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Tunisian President Beji Caid Essebsi announced in September the official end to the alliance between Nidaa Tounes Ennahda that had been holding on since February 2015. Termed a “mut'ah”—a temporary marriage of traditional Shia origin—by Tunisia expert Dr. Monica Marks, it was a marriage of convenience between the two main parliamentary parties to preserve stability and to focus on counterterrorism, improving the economy, and government efficiency during the critical transitional period following the ousting of former President Zine El-Abidine Ben Ali in 2011.

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When Sudan’s government was bombing hospitals in one of its own states in 2011, Kareem was among the activists detailing the atrocities. His work tracking the counterinsurgency in South Kordofan made him a target for Sudan’s security services, and in December 2012 he was accosted by two men who sprayed him with a nerve agent that put him in the hospital.

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The murder of Jamal Khashoggi—a resident of the United States and a citizen of a Kingdom that owed him protection—highlights the purely transactional nature of the relationship between Riyadh and Washington. Although the transactions themselves are important—ensuring the secure transit of petroleum supplies to the world market, sustaining intelligence exchanges on terrorist threats, countering Iranian destabilization, and a security assistance relationship that projects protective American power while boosting the American defense industry—Saudi actions undermining the transactions themselves mandate for Washington a time-out and reset.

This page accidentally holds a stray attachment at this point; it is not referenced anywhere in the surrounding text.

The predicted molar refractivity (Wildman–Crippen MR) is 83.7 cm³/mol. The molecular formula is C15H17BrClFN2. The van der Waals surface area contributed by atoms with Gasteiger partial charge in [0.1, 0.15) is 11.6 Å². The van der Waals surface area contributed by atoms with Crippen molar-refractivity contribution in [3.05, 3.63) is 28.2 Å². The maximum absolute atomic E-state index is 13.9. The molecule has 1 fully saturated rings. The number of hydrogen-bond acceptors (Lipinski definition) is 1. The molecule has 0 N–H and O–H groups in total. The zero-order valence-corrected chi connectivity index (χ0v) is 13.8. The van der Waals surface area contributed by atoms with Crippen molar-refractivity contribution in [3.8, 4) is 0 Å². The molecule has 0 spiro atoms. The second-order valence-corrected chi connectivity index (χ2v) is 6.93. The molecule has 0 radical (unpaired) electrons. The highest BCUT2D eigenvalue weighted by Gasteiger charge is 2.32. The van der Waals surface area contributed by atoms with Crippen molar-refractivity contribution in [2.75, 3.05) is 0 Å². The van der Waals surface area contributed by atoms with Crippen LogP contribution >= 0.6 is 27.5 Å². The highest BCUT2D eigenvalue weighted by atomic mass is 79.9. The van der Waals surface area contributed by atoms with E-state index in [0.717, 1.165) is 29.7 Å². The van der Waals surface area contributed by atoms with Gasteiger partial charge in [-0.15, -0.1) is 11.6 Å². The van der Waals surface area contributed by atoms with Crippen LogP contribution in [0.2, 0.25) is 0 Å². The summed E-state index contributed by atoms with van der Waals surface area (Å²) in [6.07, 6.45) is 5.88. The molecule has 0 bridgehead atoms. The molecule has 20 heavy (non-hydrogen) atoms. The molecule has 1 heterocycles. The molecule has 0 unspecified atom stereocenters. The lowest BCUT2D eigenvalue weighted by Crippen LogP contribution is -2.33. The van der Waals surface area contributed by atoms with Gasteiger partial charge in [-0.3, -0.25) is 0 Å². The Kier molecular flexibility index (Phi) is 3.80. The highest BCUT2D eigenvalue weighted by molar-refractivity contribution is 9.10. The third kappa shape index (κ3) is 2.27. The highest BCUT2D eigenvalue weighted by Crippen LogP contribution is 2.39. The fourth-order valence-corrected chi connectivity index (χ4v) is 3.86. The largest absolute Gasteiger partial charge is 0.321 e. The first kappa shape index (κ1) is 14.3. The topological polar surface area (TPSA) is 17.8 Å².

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On October 2, 2018, Jamal Khashoggi, a Saudi national living in self-exile in the United States, walked into the Saudi consulate in Istanbul. That was the last time he was seen alive. The reason for Jamal’s visit to the consulate is familiar to foreigners who marry Turkish nationals. To set-a-date for one’s wedding, the Turkish government requires a document certifying that you are not already married. Ultimately, it was Jamal’s fiancee, Hatice Cengiz, that alerted Turkish authorities about the disappearance, touching off a gruesome and tragic story, rooted in Saudi incompetence and Turkish opportunism to try and take advantage of global outrage over the reported death of a popular figure.

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Since the apparent murder-disappearance of Saudi journalist Jamal Khashoggi on October 2, analysts have focused primarily on the implications for US-Saudi relations and the future of Crown Prince Mohammed Bin Salman’s vision for domestic reforms. Absent from policy discussions and analysis is the impact of brutally silencing a mild critic of an autocratic regime on the psyche of 450 million Arabs, most of whom still live under regimes that severely limit freedoms of speech, protest, political participation, and religion.